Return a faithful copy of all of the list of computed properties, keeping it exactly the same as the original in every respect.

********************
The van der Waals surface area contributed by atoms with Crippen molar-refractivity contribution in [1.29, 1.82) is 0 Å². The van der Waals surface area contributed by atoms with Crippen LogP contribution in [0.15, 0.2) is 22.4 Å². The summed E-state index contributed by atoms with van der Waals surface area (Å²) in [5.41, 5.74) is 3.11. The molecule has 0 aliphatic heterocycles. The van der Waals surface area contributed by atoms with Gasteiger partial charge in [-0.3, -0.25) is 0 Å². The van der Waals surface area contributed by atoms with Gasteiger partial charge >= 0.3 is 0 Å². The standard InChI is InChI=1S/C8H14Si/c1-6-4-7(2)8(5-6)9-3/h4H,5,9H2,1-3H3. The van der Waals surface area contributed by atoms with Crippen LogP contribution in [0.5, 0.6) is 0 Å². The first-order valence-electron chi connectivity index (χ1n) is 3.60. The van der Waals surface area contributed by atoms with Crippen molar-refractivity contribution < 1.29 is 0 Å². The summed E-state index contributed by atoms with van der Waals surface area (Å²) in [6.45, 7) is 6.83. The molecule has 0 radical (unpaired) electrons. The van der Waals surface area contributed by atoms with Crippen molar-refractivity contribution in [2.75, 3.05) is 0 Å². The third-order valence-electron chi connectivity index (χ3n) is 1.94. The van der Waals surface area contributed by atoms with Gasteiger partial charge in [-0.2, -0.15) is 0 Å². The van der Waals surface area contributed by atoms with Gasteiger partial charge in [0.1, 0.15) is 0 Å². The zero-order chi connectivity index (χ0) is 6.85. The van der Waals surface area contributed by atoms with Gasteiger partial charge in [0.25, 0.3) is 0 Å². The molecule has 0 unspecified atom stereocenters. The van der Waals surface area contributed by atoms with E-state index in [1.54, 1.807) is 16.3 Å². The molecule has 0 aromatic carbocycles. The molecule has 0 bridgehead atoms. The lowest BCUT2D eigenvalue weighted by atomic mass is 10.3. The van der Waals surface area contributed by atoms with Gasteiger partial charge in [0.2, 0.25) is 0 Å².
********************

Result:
The van der Waals surface area contributed by atoms with Crippen molar-refractivity contribution in [1.29, 1.82) is 0 Å². The van der Waals surface area contributed by atoms with Crippen LogP contribution in [0.15, 0.2) is 22.4 Å². The summed E-state index contributed by atoms with van der Waals surface area (Å²) in [5.41, 5.74) is 3.11. The molecule has 0 aliphatic heterocycles. The van der Waals surface area contributed by atoms with Gasteiger partial charge in [-0.3, -0.25) is 0 Å². The van der Waals surface area contributed by atoms with Gasteiger partial charge >= 0.3 is 0 Å². The standard InChI is InChI=1S/C8H14Si/c1-6-4-7(2)8(5-6)9-3/h4H,5,9H2,1-3H3. The van der Waals surface area contributed by atoms with Crippen LogP contribution in [0.5, 0.6) is 0 Å². The first-order valence-electron chi connectivity index (χ1n) is 3.60. The van der Waals surface area contributed by atoms with Crippen molar-refractivity contribution < 1.29 is 0 Å². The summed E-state index contributed by atoms with van der Waals surface area (Å²) in [6.45, 7) is 6.83. The molecule has 0 radical (unpaired) electrons. The van der Waals surface area contributed by atoms with Crippen molar-refractivity contribution in [2.75, 3.05) is 0 Å². The third-order valence-electron chi connectivity index (χ3n) is 1.94. The van der Waals surface area contributed by atoms with Gasteiger partial charge in [-0.2, -0.15) is 0 Å². The van der Waals surface area contributed by atoms with Gasteiger partial charge in [0.1, 0.15) is 0 Å². The zero-order chi connectivity index (χ0) is 6.85. The van der Waals surface area contributed by atoms with Gasteiger partial charge in [0.25, 0.3) is 0 Å². The molecule has 0 unspecified atom stereocenters. The van der Waals surface area contributed by atoms with E-state index in [1.54, 1.807) is 16.3 Å². The molecule has 0 aromatic carbocycles. The molecule has 0 bridgehead atoms. The lowest BCUT2D eigenvalue weighted by atomic mass is 10.3. The van der Waals surface area contributed by atoms with Gasteiger partial charge in [0.2, 0.25) is 0 Å².